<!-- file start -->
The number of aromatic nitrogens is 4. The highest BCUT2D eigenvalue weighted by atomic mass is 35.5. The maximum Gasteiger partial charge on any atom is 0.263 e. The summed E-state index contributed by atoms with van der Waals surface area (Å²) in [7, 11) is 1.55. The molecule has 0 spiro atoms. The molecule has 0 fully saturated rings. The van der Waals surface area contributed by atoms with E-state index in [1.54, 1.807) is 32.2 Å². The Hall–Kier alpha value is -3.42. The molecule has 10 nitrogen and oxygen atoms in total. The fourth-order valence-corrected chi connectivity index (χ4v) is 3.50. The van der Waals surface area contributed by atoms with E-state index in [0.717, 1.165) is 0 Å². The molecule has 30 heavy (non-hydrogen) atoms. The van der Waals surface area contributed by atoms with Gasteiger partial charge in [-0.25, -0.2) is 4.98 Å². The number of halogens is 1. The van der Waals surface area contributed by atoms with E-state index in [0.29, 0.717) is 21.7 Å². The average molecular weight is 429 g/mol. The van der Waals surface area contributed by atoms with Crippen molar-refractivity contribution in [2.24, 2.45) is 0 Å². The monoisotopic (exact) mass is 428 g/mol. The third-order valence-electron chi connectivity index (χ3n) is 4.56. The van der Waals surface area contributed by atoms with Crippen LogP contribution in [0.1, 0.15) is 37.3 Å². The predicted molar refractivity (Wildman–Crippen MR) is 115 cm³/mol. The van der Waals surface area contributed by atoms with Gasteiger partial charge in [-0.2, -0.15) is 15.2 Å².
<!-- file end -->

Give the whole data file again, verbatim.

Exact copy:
The number of aromatic nitrogens is 4. The highest BCUT2D eigenvalue weighted by atomic mass is 35.5. The maximum Gasteiger partial charge on any atom is 0.263 e. The summed E-state index contributed by atoms with van der Waals surface area (Å²) in [7, 11) is 1.55. The molecule has 0 spiro atoms. The molecule has 0 fully saturated rings. The van der Waals surface area contributed by atoms with E-state index in [1.54, 1.807) is 32.2 Å². The Hall–Kier alpha value is -3.42. The molecule has 10 nitrogen and oxygen atoms in total. The fourth-order valence-corrected chi connectivity index (χ4v) is 3.50. The van der Waals surface area contributed by atoms with E-state index in [0.717, 1.165) is 0 Å². The molecule has 30 heavy (non-hydrogen) atoms. The van der Waals surface area contributed by atoms with Gasteiger partial charge in [-0.25, -0.2) is 4.98 Å². The number of halogens is 1. The van der Waals surface area contributed by atoms with E-state index in [0.29, 0.717) is 21.7 Å². The average molecular weight is 429 g/mol. The van der Waals surface area contributed by atoms with Crippen molar-refractivity contribution in [2.24, 2.45) is 0 Å². The monoisotopic (exact) mass is 428 g/mol. The third-order valence-electron chi connectivity index (χ3n) is 4.56. The van der Waals surface area contributed by atoms with Crippen LogP contribution in [0.1, 0.15) is 37.3 Å². The predicted molar refractivity (Wildman–Crippen MR) is 115 cm³/mol. The van der Waals surface area contributed by atoms with Gasteiger partial charge in [-0.2, -0.15) is 15.2 Å².